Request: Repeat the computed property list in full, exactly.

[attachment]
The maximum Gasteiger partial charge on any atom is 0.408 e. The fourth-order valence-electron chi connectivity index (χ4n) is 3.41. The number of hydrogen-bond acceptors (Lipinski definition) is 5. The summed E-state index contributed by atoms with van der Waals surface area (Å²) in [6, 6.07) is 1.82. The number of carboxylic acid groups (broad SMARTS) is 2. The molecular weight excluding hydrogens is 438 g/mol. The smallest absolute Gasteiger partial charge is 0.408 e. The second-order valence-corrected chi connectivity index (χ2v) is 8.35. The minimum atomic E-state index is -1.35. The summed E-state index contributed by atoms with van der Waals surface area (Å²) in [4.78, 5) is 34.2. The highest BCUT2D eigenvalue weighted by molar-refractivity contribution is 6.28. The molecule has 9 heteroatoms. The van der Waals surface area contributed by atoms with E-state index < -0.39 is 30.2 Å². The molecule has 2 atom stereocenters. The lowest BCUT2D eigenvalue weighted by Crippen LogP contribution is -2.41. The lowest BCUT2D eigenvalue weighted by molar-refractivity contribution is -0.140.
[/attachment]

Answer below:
The maximum Gasteiger partial charge on any atom is 0.408 e. The fourth-order valence-electron chi connectivity index (χ4n) is 3.41. The number of hydrogen-bond acceptors (Lipinski definition) is 5. The summed E-state index contributed by atoms with van der Waals surface area (Å²) in [6, 6.07) is 1.82. The number of carboxylic acid groups (broad SMARTS) is 2. The molecular weight excluding hydrogens is 438 g/mol. The smallest absolute Gasteiger partial charge is 0.408 e. The second-order valence-corrected chi connectivity index (χ2v) is 8.35. The minimum atomic E-state index is -1.35. The summed E-state index contributed by atoms with van der Waals surface area (Å²) in [4.78, 5) is 34.2. The highest BCUT2D eigenvalue weighted by molar-refractivity contribution is 6.28. The molecule has 9 heteroatoms. The van der Waals surface area contributed by atoms with E-state index < -0.39 is 30.2 Å². The molecule has 2 atom stereocenters. The lowest BCUT2D eigenvalue weighted by Crippen LogP contribution is -2.41. The lowest BCUT2D eigenvalue weighted by molar-refractivity contribution is -0.140.